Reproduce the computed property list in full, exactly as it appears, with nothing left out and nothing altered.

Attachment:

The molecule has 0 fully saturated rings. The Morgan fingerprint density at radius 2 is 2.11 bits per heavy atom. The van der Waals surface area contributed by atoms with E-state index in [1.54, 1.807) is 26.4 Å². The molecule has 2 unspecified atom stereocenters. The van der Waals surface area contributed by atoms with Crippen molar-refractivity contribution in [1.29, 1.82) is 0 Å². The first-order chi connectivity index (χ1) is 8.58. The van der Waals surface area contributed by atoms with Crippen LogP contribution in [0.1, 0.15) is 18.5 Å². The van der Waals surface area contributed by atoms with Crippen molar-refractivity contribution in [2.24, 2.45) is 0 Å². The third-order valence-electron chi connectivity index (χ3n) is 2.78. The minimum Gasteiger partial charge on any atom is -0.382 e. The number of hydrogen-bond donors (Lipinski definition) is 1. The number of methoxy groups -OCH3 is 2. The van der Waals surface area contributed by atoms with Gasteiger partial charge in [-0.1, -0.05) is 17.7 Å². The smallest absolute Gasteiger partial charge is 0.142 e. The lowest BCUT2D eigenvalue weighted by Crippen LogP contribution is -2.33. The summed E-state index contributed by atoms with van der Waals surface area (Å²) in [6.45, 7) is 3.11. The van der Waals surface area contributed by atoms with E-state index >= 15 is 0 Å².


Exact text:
The molecule has 0 fully saturated rings. The Morgan fingerprint density at radius 2 is 2.11 bits per heavy atom. The van der Waals surface area contributed by atoms with E-state index in [1.54, 1.807) is 26.4 Å². The molecule has 2 unspecified atom stereocenters. The van der Waals surface area contributed by atoms with Crippen molar-refractivity contribution in [1.29, 1.82) is 0 Å². The first-order chi connectivity index (χ1) is 8.58. The van der Waals surface area contributed by atoms with Crippen LogP contribution in [0.1, 0.15) is 18.5 Å². The van der Waals surface area contributed by atoms with Crippen molar-refractivity contribution in [2.24, 2.45) is 0 Å². The third-order valence-electron chi connectivity index (χ3n) is 2.78. The minimum Gasteiger partial charge on any atom is -0.382 e. The number of hydrogen-bond donors (Lipinski definition) is 1. The number of methoxy groups -OCH3 is 2. The van der Waals surface area contributed by atoms with Gasteiger partial charge in [-0.1, -0.05) is 17.7 Å². The smallest absolute Gasteiger partial charge is 0.142 e. The lowest BCUT2D eigenvalue weighted by Crippen LogP contribution is -2.33. The summed E-state index contributed by atoms with van der Waals surface area (Å²) in [6.45, 7) is 3.11. The van der Waals surface area contributed by atoms with E-state index >= 15 is 0 Å².